Bring on the Wildlife Biodiversity: Tips & Resources for Forest Landowners

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Researchers from VFF’s Colby Hill Ecological Project shared tips and resources for monitoring and encouraging forest wildlife biodiversity during our recent What’s Alive in the Forest? workshop for VFF forest landowners. We’ve compiled them in a two-page handout. 

Download a PDF of Tips and Resources for Monitoring and Encouraging Forest Wildlife Biodiversity

Bring on the Wildlife Biodiversity: Tips and Resources for Forest Landowners



  • Connect with your local Audubon chapter.
  • Attend birding outings to expand your identification skills.
  • Host an Audubon outing on your land.
  • Ask if there’s an Audubon member who would be willing to bird with you in your forest.
  • Use a Smartphone appfor ID assistance in the forest (particularly songs)
  • Merlin (free, produced by the Cornell Lab of Ornithology)
  • iBird Pro
  • Sibley eGuide to Birds
  • Contribute your data to eBird (, a world-wide citizen science monitoring project)
  • upload the data you collect on bird species in your forest to contribute to this world-wide effort. You generate a new list for each outing, thus showing species presence across time and seasons.
Hermit thrush on her nest on the ground. (Photo: Nick Tepper)


  • Maintain diverse structure in your forest. Different bird species use different layers of the forest—from forest floor to understory to highest canopy, from shrubby young forest to mature forest—to feed, nest, and hide. Allow the forest to be “messy”, with plenty of downed wood, standing dead trees, wind-felled tip-ups, and so on.



  • Get to know the patterns of your forestand look closely for signs of change (broken or nipped twigs, excavated holes, wildlife paths, etc)
  • Tracking:Cultivate awareness of animal signs (tracks, scat, claw marks, etc)
  • Wildlife camera:VFF currently uses the Bushnell Trophy Cam, but we don’t yet have enough of a track record of photos to offer an opinion about its quality.


  • Same as for birds—allow the forest to express its natural structural diversity.

 Amphibians and Reptiles (herps) :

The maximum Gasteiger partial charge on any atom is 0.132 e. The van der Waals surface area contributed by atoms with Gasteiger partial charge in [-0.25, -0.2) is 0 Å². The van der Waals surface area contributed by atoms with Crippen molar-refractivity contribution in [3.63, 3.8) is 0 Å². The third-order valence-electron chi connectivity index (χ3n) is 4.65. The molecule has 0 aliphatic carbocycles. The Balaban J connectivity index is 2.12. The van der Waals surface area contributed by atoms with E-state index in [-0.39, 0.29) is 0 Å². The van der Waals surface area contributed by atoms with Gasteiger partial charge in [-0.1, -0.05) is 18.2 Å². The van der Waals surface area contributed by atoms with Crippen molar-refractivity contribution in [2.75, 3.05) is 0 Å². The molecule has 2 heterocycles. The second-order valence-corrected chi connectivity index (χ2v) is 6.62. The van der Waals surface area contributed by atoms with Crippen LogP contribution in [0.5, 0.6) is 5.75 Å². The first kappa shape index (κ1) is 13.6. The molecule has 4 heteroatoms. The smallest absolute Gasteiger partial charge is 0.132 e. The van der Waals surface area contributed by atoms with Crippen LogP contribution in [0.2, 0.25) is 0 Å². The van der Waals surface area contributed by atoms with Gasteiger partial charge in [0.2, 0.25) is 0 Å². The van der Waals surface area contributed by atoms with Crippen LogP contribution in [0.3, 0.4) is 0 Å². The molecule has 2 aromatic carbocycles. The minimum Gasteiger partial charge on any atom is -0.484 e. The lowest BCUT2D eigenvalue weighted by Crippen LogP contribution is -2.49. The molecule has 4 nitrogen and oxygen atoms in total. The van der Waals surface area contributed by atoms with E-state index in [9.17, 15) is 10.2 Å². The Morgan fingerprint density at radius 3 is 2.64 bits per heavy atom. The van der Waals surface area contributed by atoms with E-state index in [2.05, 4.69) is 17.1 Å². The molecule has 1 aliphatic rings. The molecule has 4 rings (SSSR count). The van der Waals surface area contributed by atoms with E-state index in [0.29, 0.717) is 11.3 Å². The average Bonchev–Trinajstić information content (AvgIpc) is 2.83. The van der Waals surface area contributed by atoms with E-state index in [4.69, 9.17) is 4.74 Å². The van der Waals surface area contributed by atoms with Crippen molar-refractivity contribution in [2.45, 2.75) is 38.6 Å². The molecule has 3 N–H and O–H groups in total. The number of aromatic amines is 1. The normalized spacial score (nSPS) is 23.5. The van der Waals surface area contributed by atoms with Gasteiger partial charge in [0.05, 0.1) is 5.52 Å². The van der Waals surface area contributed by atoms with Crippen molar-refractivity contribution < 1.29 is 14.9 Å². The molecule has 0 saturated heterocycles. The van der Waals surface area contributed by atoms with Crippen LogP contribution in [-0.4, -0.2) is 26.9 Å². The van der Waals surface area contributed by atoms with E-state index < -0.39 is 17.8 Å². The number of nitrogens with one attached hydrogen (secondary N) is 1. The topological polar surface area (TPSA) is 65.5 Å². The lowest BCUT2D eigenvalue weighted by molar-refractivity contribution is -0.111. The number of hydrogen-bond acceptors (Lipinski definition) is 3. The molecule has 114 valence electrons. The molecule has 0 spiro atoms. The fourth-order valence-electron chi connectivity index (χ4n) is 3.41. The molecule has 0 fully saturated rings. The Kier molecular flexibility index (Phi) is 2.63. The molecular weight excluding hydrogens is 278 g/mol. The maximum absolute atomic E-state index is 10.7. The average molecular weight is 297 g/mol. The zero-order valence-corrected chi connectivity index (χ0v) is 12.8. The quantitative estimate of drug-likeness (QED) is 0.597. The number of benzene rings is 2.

• “Walk where no one has walked before.”If you’re with someone who’s walking on the left side of a path, walk on the right—that way you’re more likely to scare up an amphibian or snake.
  • Carefully turn overstream rocks and roll back logs to check for amphibians. Replace rocks and logs carefully when you’re done.
  • Create cover-boards for woodland salamanders.Jim’s design is four rough-cut white oak boards (or other rot-resistant wood) 6” x 12”, plus two wood spacers (1/4” x 1” x 10”). Lay two boards side by side on the ground in a shady, moist wooded area with a 3/8”gap between them, so that they form a square. Lay the two spacers along the outer edge of 12” length of the two bottom boards. Place the remaining two boards on top of them and at right angles to the bottom boards. You will have a ¼” gap between the two sets of boards. Check for amphibians periodically under both layers of boards. (Jim notes that you can also make your coverboard design much simpler, laying a single board of any size on the ground. Experiment!)
  • Create snake-covers.A similar idea to the salamander cover-boards, but made of stone and placed in a sunlit spot, since the stone’s warmth will attract snakes. In Jim’s CHEP monitoring, he uses roofing slate (24” x 14” x 1”), but he has seen people use tin roofing, old tiles, and boards. Jim uses 2 slates per snake-cover, one on top of the other, with a small wooden spacer (roughly ¾” x ¾” x 10”) placed about ¼ of the way in from the outside edge to create a small space of varying height between the slates. Check for snakes periodically by carefully tilting back the upper stone. (Jim notes that he has seen people use other materials for snake covers, including tin, ceramic tile, and wood boards)
  • Contribute your data to the Vermont Reptile and Amphibian Atlas, Jim Andrews runs this state-wide citizen science monitoring project, which collects data on the distribution and abundance of reptiles and amphibians in Vermont.


  • Create fish-free small ponds for amphibians.The three ponds that Jim monitors for CHEP are all human-made, and they each support a wealth of aquatic life, including wood frogs, spotted salamanders, spring peepers, green frogs, pickerel frogs, and eastern newts. If you want to encourage amphibians, don’t stock your pond with fish. As with forest habitat, allow aquatic habitat to be “messy”—submerged branches make good hiding cover and sites for laying eggs. Ditto for cattails.